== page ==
A surgical technologist is a health professional who prepares an operating room (OR) before surgery. They’re a crucial part of a surgical care team, working alongside the surgeon, the surgeon’s assistants, the nurses, and the professional providing anesthesia.
Surgical technologists may also be called surgical techs, surgical assistants, scrub tech, or operating room technicians.
What Does a Surgical Technologist Do?
Surgical technologist duties include preparing operating rooms and patients for surgery and assisting during and after the operation.
Before an operation
Before you have surgery, your surgical technologist gets the operating room ready. They set up the instruments and make sure all equipment is working the way it should. Surgical techs also gather and prepare any sterile solutions or medications that the team may need.
The surgical technologist brings you into the operating room. They’ll take you to the table, make sure you’re comfortable, and cover you with sterile drapes. Surgical techs also clean and disinfect your incision sites. Usually, all of this happens before the rest of the care team enters the room.
During an operation
The surgical technologist acts as an extra set of hands for the surgeon and first assistants. They hand out sterile instruments and supplies. Depending on the operation, they might prepare robotic surgical equipment, hold organs in place, or hold retractors.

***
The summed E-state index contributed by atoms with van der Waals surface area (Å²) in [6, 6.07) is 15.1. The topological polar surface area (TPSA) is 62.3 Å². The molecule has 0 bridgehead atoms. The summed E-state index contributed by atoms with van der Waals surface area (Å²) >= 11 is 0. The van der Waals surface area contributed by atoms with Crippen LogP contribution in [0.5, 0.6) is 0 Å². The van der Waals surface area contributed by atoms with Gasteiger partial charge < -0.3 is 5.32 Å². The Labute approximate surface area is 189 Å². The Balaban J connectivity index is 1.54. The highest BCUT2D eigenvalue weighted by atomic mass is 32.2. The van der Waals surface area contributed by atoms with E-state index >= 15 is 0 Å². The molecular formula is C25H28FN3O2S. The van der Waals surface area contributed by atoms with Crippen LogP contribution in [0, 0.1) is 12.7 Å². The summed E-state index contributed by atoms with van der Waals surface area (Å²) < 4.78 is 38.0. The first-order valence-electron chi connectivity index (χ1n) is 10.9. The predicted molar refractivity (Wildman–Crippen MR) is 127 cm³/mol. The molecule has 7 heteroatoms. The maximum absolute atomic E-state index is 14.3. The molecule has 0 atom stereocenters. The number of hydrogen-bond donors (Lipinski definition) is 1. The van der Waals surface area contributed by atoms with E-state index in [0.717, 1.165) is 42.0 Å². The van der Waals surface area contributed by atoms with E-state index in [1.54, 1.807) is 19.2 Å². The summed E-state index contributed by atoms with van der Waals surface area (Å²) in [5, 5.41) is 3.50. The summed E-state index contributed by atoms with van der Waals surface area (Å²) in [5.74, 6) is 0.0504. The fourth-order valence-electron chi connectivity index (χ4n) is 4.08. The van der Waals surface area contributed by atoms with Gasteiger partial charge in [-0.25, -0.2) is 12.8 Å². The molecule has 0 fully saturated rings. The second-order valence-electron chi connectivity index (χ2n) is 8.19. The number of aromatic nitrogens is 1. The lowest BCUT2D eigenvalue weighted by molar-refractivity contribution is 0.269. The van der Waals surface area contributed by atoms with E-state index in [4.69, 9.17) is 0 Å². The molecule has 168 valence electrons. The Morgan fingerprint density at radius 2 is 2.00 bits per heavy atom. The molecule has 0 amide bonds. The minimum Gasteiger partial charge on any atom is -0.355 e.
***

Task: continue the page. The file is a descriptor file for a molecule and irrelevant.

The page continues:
After an operation
Your surgery might be over, but the surgical technologist’s job isn’t. They may take care of your wound by putting bandages and dressings on it. They are sometimes tasked with taking people to recovery or restocking an operating room.
Education and Training
Surgical technologists must complete a surgical technology program. It can take as little as a few months to as long as 2 years.
The process to become a surgery technologist involves:
- Taking classes in the sciences and learning about patient safety, infection prevention, and surgical equipment
- Earning a diploma, certificate, or associate’s degree from an accredited surgical technology program
- Taking part in supervised surgical technology clinicals
Some surgical technologists get certified to improve their job prospects or to meet regulations in their state. They then need to complete continuing education to keep the certification active.
What Conditions Does a Surgical Technologist Treat?
A surgical technologist doesn’t directly treat or diagnose any medical conditions. Instead, they work on surgical care teams in hospitals, providing help to the surgeon and the first assistants.
Reasons to See a Surgical Technologist
If you need surgery, you’ll probably see a surgical technologist before and after your procedure. Surgical technologists assist with inpatient and outpatient surgical procedures.
If you need to be admitted to a hospital for the procedure, it’s called an inpatient surgery. Common inpatient procedures include cardiovascular (heart), respiratory system, and urinary system surgeries. You’ll need to stay in the hospital until you’re cleared to move to a rehab facility or to return home.
Outpatient surgery, also called ambulatory surgery (AS), doesn’t require you to stay in the hospital overnight. Some of the most common outpatient procedures include invasive therapeutic surgeries on the nose, mouth, pharynx, eye, and ear. Lumpectomy, which is the surgical removal of a lump in one or both breasts, and bunion surgery are also outpatient surgeries.